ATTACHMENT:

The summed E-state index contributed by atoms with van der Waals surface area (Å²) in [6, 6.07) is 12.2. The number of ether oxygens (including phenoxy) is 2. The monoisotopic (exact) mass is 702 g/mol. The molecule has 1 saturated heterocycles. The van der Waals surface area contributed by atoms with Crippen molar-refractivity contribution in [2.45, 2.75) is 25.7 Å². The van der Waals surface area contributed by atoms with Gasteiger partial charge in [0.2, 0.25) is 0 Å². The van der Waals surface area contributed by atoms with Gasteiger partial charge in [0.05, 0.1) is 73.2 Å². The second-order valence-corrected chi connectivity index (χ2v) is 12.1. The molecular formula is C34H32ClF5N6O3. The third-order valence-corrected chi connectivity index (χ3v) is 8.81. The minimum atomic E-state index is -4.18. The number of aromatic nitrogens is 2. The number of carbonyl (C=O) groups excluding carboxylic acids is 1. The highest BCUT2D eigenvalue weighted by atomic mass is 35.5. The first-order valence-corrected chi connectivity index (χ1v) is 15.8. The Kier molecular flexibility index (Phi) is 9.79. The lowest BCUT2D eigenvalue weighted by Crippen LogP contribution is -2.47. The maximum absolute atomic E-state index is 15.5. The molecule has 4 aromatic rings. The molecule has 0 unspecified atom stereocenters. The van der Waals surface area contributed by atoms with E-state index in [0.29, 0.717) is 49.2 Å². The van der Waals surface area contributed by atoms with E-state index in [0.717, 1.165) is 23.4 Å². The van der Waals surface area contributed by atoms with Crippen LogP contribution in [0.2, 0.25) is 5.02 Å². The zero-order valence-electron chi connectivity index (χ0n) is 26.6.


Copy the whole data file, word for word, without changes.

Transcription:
The summed E-state index contributed by atoms with van der Waals surface area (Å²) in [6, 6.07) is 12.2. The number of ether oxygens (including phenoxy) is 2. The monoisotopic (exact) mass is 702 g/mol. The molecule has 1 saturated heterocycles. The van der Waals surface area contributed by atoms with Crippen molar-refractivity contribution in [2.45, 2.75) is 25.7 Å². The van der Waals surface area contributed by atoms with Gasteiger partial charge in [0.2, 0.25) is 0 Å². The van der Waals surface area contributed by atoms with Gasteiger partial charge in [0.05, 0.1) is 73.2 Å². The second-order valence-corrected chi connectivity index (χ2v) is 12.1. The molecular formula is C34H32ClF5N6O3. The third-order valence-corrected chi connectivity index (χ3v) is 8.81. The minimum atomic E-state index is -4.18. The number of aromatic nitrogens is 2. The number of carbonyl (C=O) groups excluding carboxylic acids is 1. The highest BCUT2D eigenvalue weighted by atomic mass is 35.5. The first-order valence-corrected chi connectivity index (χ1v) is 15.8. The Kier molecular flexibility index (Phi) is 9.79. The lowest BCUT2D eigenvalue weighted by Crippen LogP contribution is -2.47. The maximum absolute atomic E-state index is 15.5. The molecule has 4 aromatic rings. The molecule has 0 unspecified atom stereocenters. The van der Waals surface area contributed by atoms with E-state index in [0.29, 0.717) is 49.2 Å². The van der Waals surface area contributed by atoms with E-state index in [0.717, 1.165) is 23.4 Å². The van der Waals surface area contributed by atoms with Crippen LogP contribution in [0.2, 0.25) is 5.02 Å². The zero-order valence-electron chi connectivity index (χ0n) is 26.6.